Neo Treats Delight

Neo Coffee Bar Displays Assorted Muffins and Pastries

I’m quite sure if someone had placed a muffin at the breakfast table, when I was growing up, my parents would have nixed the idea of cake first thing in the morning. 

Later, someone introduced me to bran muffins. Then I learned to bake blueberry muffins in what now seem like extremely small muffin tins.

I can’t remember when I last ate a blueberry or bran muffin. Over the years, the range of ingredients along with the size of the muffins in my life have dramatically expanded.  

Neo Coffee Bar makes one of my favorite muffins. Their
Blackberry and Blueberry Muffin plays with textures with the surprise of a crunchy, cookie crown that blends cinnamon and oatmeal with the cake bottom. This is a big muffin. Sometimes I eat the crunchy cookie part and save the cake base for a snack.

Note the texture of the cookie crown and the cake base of the Blackberry Blueberry Muffin.

At Neo, the precision of French pastry-making is presented alongside gluten-free options and traditional Japanese ingredients. For instance, visitors can enjoy a matcha and aduki roll cake made with Kyoto matcha and organic red beans. Also on offer, matcha teas and coffees, espressos and drip coffees.

Pistachio Paris-Brest

Each month, Neo offers a dessert special. One month, I enjoyed the lightness of a delicate strawberry cream shortcake. This month, I delighted in both the elegant construction and the flavors in a Pistachio Paris-Brest with strawberries.

The pistachio and white chocolate cream were surprisingly, not overly sweet. The strawberries and pistachio filling were complemented by graham cracker crumbs and choux (French for cabbage) rings or wheel-shaped pastry made from flour, water and eggs. Apparently, the pastry’s name and wheel-shape has a history.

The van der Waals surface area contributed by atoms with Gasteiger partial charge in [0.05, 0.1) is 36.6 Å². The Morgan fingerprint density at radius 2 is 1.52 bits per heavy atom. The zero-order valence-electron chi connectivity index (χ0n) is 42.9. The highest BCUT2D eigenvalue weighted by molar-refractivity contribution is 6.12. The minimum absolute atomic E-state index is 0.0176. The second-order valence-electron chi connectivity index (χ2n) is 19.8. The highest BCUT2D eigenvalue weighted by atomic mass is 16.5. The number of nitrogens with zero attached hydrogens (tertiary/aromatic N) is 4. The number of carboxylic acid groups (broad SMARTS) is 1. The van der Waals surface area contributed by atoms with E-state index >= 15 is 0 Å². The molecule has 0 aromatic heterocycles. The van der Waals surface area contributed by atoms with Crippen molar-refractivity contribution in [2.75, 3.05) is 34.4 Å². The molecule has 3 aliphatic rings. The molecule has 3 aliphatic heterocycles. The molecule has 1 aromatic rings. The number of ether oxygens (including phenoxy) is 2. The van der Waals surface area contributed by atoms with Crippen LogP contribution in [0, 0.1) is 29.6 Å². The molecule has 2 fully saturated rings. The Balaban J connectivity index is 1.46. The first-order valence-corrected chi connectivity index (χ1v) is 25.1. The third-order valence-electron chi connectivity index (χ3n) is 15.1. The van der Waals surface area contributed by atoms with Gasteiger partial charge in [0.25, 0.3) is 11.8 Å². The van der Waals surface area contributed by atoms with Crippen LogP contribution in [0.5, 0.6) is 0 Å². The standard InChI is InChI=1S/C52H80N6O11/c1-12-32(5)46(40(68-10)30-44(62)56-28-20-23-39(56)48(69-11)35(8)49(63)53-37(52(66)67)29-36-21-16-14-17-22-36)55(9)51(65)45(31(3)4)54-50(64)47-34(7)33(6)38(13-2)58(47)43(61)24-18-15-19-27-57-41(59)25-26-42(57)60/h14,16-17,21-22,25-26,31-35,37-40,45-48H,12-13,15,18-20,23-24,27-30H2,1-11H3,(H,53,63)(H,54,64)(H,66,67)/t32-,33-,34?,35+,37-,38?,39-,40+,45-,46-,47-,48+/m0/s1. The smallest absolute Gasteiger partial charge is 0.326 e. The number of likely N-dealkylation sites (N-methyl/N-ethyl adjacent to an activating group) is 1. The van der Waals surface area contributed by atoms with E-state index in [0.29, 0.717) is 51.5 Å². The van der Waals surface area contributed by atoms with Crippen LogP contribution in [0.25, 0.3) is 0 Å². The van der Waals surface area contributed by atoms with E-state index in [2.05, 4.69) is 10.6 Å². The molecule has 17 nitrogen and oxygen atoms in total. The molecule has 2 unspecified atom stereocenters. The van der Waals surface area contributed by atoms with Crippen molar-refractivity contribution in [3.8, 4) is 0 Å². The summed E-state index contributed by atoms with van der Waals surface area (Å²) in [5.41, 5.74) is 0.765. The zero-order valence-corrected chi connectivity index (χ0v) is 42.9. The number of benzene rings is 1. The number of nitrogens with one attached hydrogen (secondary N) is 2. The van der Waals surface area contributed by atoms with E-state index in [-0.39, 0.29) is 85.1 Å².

With a little research, I’ve learned that journalist, Pierre Giffard commissioned pastry chef, Louis Durand to commission the Paris-Brest to commemorate the 20th anniversary of the world’s longest bicycle road race. The 1,200 km. race stretched from Paris to Brest and back to Paris.

The wheel-shaped buttermilk choux pastry filled with praline cream was designed to sustain cyclists during the race. Established in September 1891, the first winner completed the race in 71 hours and 22 minutes. The Paris-Brest-Paris is the oldest cycling event in the world. Held every four years, the next Paris-Brest-Paris takes place in August 2019. And of course, the event is the precursor to the world-famous Tour de France.

While I don’t have plans to enter a bicycle endurance race any time soon, I’m more than happy to indulge again in another Pistachio Paris-Brest pastry. But do I dare return for another? They’re only available until the end of the month.

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